“I think most people would be surprised that a low percentage of these deaths are a result of the caregiver being impaired by drugs or alcohol,” she said. “In fact, 70 percent of the time, it’s because the caregiver simply forgot the child was in the car, or they only planned to be gone for a few minutes.”
It only takes about 10 minutes for the temperature inside a car to rise 19 degrees. Leaving the windows slightly open has little or no effect.
“Keep something you know you’ll need in the backseat, so when you go to grab it, you see the child,” she recommended. “Avoid phone calls and texts while you’re in the car.”
Wheeler said anyone can check out the materials from a local Cooperative Extension office to use in programs or displays at churches, information fairs, farmers markets—anywhere parents or caregivers might see them.
Wheeler created the displays in cooperation with the Louisville office of the National
Weather Service and its director John Gordon.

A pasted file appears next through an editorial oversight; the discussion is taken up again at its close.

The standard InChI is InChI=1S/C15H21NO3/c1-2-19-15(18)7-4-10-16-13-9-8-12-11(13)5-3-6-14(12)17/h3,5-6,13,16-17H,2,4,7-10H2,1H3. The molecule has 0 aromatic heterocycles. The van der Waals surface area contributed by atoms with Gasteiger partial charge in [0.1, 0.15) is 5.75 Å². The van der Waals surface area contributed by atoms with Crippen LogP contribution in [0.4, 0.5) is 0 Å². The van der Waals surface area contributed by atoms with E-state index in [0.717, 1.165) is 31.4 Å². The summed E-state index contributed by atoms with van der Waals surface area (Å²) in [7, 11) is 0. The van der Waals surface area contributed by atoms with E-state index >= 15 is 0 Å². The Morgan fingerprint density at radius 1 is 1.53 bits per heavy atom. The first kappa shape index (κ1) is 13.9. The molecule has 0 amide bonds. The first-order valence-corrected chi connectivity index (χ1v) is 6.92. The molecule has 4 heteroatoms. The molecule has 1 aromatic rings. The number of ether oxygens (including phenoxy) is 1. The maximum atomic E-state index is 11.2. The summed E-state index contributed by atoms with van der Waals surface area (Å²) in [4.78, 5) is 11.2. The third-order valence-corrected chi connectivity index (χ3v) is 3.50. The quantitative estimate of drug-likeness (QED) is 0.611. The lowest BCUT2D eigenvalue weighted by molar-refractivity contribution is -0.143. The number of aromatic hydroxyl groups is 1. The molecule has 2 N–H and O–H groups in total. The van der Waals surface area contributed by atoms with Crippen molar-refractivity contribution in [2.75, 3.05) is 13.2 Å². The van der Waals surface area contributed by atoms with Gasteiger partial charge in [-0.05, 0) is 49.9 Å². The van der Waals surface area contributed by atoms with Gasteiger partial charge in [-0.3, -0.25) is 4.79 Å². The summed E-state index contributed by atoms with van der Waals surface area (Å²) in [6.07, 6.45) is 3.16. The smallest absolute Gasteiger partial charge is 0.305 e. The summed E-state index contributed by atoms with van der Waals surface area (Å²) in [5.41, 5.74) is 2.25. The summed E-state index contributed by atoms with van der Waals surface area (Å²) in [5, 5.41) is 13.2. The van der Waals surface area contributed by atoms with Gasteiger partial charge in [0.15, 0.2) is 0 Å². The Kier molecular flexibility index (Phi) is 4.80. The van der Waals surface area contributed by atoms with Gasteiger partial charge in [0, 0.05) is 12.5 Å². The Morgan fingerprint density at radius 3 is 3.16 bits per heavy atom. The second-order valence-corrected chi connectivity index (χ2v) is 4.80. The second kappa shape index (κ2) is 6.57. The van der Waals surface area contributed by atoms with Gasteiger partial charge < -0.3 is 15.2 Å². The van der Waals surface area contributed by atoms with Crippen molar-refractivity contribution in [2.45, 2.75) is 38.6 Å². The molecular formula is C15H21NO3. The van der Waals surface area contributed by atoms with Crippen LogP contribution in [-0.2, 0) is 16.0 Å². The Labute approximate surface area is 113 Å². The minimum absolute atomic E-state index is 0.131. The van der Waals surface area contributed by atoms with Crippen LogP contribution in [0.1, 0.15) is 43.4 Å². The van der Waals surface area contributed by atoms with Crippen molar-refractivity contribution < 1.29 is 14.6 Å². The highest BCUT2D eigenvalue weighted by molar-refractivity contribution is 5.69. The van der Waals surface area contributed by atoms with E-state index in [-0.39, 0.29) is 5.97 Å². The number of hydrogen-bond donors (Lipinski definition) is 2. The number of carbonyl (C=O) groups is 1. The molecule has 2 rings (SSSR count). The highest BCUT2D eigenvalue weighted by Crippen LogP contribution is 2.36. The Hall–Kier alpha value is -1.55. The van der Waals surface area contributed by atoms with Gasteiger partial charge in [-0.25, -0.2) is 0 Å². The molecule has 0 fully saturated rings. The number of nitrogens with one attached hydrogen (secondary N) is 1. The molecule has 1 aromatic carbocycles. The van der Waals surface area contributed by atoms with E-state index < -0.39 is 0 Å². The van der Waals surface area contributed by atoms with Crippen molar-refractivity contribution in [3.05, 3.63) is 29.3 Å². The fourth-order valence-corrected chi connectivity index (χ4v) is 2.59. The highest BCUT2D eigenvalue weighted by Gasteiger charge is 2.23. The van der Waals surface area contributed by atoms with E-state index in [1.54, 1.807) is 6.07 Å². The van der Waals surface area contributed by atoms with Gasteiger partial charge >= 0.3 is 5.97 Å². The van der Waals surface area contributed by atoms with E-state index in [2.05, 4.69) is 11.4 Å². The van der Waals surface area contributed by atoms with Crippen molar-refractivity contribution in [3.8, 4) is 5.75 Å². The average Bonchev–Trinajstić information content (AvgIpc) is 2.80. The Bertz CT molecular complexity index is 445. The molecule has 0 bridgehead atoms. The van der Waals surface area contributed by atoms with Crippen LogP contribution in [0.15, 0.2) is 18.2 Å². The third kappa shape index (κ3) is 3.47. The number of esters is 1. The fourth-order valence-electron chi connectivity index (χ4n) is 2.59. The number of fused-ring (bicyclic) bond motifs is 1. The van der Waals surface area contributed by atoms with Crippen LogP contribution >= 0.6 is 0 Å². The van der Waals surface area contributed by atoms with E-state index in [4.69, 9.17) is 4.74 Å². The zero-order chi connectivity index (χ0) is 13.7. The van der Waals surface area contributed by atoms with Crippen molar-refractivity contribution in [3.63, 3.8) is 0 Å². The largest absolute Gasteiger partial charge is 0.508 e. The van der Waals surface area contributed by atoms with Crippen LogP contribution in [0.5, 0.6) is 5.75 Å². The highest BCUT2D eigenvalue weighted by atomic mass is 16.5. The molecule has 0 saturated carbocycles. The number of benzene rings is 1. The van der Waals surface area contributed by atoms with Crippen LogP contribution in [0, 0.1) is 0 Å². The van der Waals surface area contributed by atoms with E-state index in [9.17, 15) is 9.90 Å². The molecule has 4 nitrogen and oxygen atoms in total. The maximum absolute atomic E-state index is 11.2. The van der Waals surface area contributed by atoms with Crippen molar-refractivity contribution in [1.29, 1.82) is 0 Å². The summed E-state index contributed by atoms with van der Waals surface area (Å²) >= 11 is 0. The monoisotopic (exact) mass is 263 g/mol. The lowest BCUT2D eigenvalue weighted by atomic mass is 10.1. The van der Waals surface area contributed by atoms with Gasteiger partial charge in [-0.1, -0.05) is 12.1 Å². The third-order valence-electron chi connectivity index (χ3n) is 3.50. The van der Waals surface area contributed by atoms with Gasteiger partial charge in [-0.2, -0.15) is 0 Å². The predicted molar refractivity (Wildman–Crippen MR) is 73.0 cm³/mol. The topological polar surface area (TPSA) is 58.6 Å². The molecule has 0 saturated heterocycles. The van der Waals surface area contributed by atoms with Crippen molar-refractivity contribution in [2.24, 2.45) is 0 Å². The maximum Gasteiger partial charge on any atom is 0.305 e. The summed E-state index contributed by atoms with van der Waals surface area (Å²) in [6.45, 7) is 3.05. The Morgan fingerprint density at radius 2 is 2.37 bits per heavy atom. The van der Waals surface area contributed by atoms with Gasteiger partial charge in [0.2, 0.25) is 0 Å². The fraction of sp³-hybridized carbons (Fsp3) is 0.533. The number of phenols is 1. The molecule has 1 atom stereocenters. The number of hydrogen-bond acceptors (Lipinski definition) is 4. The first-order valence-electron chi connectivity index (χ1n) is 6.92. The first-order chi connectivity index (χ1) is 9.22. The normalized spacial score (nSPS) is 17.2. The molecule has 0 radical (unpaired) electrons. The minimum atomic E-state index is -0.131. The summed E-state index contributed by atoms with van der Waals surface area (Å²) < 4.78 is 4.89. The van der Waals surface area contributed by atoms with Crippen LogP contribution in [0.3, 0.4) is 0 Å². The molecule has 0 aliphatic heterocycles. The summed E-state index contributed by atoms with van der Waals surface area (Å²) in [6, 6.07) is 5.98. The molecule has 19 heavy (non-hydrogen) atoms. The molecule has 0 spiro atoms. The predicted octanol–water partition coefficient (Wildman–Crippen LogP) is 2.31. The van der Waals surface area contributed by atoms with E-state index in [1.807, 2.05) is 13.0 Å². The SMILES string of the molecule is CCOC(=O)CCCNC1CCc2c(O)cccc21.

— Aimee Nielson
A few years ago, some animals at the Louisville Zoo began showing signs of gastrointestinal issues. As zoo officials were looking at the potential causes, a zookeeper found a bittersweet vine growing between exhibits and through the cages’ mesh. Weeds can be a lot more than nuisances; some, like bittersweet, are toxic.
The vine was immediately removed as a precaution, and today, zoo personnel regularly identify and eliminate noxious weeds.
Wallabies observe while Wayne Long and Roy Burns carry out
a search-and-destroy mission for toxic weeds at the Louisville Zoo.
“Most well-fed animals, most of the time, will not eat toxic plants, and the animals at the zoo get really, really good nutrition,” said Dr. Roy Burns, one of the zoo’s veterinarians.
“Whether that (the bittersweet) was the cause of their distress, we’ll never know, but it got our attention that we needed to do an annual refresher course on looking for toxic plants.”
For help, Burns turned to Wayne Long, Jefferson County agriculture and natural resources extension agent, and J.D. Green, extension weed scientist in the UK Department of Plant and Soil Sciences.
“UK specialists are our go-to people for a lot of things,” Burns said.